The SSS Criterion
Consider the following two triangles, for which the corresponding sides are equal:
That is, it is given to us that AB = DE, AC = DF and BC = EF. Will the two triangles be congruent?
Let us look at this question from another perspective. Suppose that you are given the lengths of the three sides of a triangle. How many different triangles can you draw with these three lengths? Can you draw more than one triangle? The answer is: No, you can draw exactly one triangle, given the lengths of its sides. This means that the lengths of a triangle’s sides uniquely determine it. In other words, if two triangles have the same set of lengths, then they must be congruent. Can we say the same if only two pairs of (corresponding) sides are equal in two triangles? Of course not! Given two sides, infinitely many triangles can be drawn. Thus, there will be no such thing as an SS congruence criterion.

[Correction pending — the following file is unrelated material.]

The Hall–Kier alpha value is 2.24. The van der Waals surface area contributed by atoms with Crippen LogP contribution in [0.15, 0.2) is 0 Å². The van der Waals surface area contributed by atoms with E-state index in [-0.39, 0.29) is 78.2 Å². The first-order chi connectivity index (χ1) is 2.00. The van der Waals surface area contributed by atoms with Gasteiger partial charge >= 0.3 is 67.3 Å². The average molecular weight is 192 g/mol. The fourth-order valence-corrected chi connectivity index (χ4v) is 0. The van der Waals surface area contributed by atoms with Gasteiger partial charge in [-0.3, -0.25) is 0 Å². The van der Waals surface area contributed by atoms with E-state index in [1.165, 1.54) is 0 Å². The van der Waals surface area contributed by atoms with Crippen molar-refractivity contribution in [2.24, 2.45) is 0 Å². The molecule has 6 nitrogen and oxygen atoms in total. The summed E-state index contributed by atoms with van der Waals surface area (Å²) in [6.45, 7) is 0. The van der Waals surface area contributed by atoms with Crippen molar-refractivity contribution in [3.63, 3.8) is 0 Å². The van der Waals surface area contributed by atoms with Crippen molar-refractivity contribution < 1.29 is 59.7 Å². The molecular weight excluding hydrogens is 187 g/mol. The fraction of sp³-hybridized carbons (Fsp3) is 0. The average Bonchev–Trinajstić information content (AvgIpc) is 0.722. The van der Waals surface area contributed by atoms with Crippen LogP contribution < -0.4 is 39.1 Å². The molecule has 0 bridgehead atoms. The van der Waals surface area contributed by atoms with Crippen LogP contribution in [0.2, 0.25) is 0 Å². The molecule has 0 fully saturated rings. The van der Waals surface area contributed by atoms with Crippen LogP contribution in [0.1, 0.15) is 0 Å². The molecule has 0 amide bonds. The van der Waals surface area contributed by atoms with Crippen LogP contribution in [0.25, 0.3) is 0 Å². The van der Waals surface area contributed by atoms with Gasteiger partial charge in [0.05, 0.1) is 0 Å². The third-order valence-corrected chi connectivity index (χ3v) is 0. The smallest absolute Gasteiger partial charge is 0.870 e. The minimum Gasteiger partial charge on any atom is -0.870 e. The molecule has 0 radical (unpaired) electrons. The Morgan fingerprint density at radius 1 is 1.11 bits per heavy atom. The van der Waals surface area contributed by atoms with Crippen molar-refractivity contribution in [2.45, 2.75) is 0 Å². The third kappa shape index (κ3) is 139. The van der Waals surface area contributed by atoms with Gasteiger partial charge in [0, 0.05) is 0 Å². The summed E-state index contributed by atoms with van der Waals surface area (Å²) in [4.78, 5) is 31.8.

Before we go on to the proof of the SSS criterion, here is a useful activity which you are strongly urged to perform:
Take three lengths; say 5 cm, 6 cm and 7 cm. Now, geometrically construct a triangle with these sides. And most importantly, convince yourself that exactly one such triangle can be drawn.
Now, take only two lengths, say 5 cm and 6 cm. Construct three different triangles with these as two of their sides. Going further, try to understand that once the third side is fixed, the triangle itself will be fixed (unique).